- Amanda McGeshick is the program manager for Centerstone.
Working in community mental health, my team and I teach students about topics ranging from depression to teen pregnancy prevention. And we’ve been duly schooled in how to communicate with our audience.
I can share the very best data to convince tweens and teens to heed our lessons, but if it isn’t presented in a compelling way then they may not pay attention. It’s so important to meet people where they are, and that’s how Centerstone Comics and our superhero Spark came to exist.
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Creating a spark through comic books
It started when a colleague saw a comic book about Martin Luther King, Jr. If the medium can teach history then it can convey our messages.
We proceeded to develop a teenage character named Amber Hernandez who is a student by day and “Spark” by night.
Next, we wrote stories about the issues we address—online safety, sexting, bullying, suicide prevention, underage drinking, and more. A visual artist brings our characters to life, and we do focus groups with students and parents prior to publication.
Feedback from those focus groups advised us to make an Amber representative of who kids are today. She’s a multi-racial student living in a single parent home. Her mother passed away, and she has openly wrestled with depression.
Whether she is appearing as Amber or Spark—whether she is outsmarting an online catfishing scheme or taking down an illegal opioid drug operation—her action-packed adventures always manage to relate back to reducing the stigma that too often surrounds mental health issues.
It’s also important for our comic books to be teachable since they are used in classrooms, community centers, and beyond. Each Spark story includes a pullout discussion guide to bridge the communication gap between students and adults.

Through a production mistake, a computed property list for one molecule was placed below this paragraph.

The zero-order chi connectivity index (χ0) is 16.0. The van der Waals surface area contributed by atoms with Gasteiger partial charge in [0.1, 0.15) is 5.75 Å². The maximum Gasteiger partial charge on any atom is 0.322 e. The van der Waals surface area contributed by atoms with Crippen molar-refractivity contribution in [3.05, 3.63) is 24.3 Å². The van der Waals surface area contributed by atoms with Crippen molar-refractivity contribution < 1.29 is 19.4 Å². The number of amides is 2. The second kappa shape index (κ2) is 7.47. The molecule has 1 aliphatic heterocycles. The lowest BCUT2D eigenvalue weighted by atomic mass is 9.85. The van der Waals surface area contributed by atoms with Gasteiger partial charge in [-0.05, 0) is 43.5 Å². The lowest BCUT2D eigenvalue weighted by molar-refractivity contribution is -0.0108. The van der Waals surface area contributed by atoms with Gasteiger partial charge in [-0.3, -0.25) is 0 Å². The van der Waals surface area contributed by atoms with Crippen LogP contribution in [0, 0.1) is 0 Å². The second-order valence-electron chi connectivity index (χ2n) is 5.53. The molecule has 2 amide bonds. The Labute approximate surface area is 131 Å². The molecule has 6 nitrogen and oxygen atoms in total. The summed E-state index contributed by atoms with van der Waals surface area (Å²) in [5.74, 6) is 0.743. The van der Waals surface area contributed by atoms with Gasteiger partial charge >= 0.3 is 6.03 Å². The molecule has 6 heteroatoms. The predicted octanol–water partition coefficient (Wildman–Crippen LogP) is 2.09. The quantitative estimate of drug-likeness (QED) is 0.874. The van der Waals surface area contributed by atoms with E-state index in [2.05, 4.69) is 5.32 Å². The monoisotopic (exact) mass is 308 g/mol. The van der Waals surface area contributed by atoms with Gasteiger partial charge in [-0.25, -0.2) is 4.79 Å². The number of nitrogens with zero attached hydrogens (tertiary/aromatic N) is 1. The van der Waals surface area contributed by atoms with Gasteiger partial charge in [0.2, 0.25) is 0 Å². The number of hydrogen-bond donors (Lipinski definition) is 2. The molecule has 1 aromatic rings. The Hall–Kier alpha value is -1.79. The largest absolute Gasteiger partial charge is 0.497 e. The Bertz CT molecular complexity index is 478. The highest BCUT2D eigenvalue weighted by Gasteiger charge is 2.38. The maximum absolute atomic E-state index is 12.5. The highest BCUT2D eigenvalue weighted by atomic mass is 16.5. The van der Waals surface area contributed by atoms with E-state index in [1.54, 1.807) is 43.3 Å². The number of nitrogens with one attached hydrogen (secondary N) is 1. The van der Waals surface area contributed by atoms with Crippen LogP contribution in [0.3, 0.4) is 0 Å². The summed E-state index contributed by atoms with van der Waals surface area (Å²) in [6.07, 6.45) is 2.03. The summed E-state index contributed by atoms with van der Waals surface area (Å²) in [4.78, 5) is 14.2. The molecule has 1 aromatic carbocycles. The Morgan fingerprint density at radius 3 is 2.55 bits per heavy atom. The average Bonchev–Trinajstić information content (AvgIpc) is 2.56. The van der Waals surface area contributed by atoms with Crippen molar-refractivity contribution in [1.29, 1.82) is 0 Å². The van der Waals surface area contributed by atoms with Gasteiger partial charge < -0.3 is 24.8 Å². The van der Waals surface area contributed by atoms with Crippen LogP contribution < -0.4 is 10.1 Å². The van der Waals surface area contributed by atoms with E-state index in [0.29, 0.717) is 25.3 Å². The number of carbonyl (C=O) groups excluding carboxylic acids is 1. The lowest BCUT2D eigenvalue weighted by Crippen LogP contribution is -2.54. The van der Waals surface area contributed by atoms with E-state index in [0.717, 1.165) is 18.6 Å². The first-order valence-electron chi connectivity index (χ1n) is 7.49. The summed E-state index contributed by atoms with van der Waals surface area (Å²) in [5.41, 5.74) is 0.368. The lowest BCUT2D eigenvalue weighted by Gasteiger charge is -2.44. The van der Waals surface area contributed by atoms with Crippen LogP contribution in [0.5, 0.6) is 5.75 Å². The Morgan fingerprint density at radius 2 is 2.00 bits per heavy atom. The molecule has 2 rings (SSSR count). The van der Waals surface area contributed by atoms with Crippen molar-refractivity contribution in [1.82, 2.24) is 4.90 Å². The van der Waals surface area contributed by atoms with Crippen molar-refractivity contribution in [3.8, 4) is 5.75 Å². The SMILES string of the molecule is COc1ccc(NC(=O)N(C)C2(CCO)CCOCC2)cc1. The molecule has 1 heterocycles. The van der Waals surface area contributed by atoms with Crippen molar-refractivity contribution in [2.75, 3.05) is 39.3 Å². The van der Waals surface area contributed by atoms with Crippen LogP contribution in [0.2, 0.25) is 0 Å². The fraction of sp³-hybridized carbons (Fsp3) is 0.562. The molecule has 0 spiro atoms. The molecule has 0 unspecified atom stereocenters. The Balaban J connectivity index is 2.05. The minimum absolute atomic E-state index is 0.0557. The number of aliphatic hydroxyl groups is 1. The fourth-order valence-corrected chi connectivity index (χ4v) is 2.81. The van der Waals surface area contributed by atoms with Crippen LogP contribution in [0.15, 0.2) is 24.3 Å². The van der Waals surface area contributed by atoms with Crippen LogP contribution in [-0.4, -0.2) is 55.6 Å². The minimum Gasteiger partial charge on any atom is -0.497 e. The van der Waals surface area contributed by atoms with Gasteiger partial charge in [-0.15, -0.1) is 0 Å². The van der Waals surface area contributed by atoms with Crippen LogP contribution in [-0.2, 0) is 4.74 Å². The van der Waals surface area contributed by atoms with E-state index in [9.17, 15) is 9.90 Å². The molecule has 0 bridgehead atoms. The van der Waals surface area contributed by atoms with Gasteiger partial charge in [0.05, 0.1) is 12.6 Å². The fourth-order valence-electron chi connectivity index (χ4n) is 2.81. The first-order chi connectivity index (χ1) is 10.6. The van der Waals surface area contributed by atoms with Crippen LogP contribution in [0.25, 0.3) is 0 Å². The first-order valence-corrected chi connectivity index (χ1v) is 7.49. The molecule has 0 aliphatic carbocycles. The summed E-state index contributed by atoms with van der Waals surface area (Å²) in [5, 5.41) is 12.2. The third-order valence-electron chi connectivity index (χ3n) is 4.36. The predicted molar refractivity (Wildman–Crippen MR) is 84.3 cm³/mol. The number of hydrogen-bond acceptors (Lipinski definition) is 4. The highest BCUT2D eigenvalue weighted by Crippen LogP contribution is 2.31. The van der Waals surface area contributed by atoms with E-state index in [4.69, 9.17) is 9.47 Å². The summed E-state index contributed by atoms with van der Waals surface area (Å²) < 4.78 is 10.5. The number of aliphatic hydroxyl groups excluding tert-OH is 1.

Comic books are a great way to spark a difficult conversation
It’s a lot less daunting to read a comic book together than it is to just sit down and say, “Let’s talk about sexting.” This is a concept we’ve also expanded into our “Talk to Me” commercial advertising campaign that encourages healthy parent-child conversations.
Anyone can join the conversation; our stories are available to read online for free in English and Spanish. While our funding allows for hard copies to be distributed in Tennessee where our grant is based, they’ve also been used by project officers in Washington, DC, and even landed in comic book stores. Requests for Spark comic books have come in from nearly 20 different states as well as The Bahamas.
Finally, it’s important to keep these discussions going as major topics continue to unfold. Our latest story, Spark Unmasked, addresses matters of identity among LGBTQ+ youth.
We’ve encountered a lot of young people whose mental health suffers due to stigma and discrimination in this space. We’re also considering future stories about body image, diversity, and self-esteem. I hope our efforts will spark your interest and that you’ll join the conversation!
Amanda McGeshick is a Teen Pregnancy Prevention program manager at Centerstone, a nonprofit health system specializing in mental health and substance use disorder services.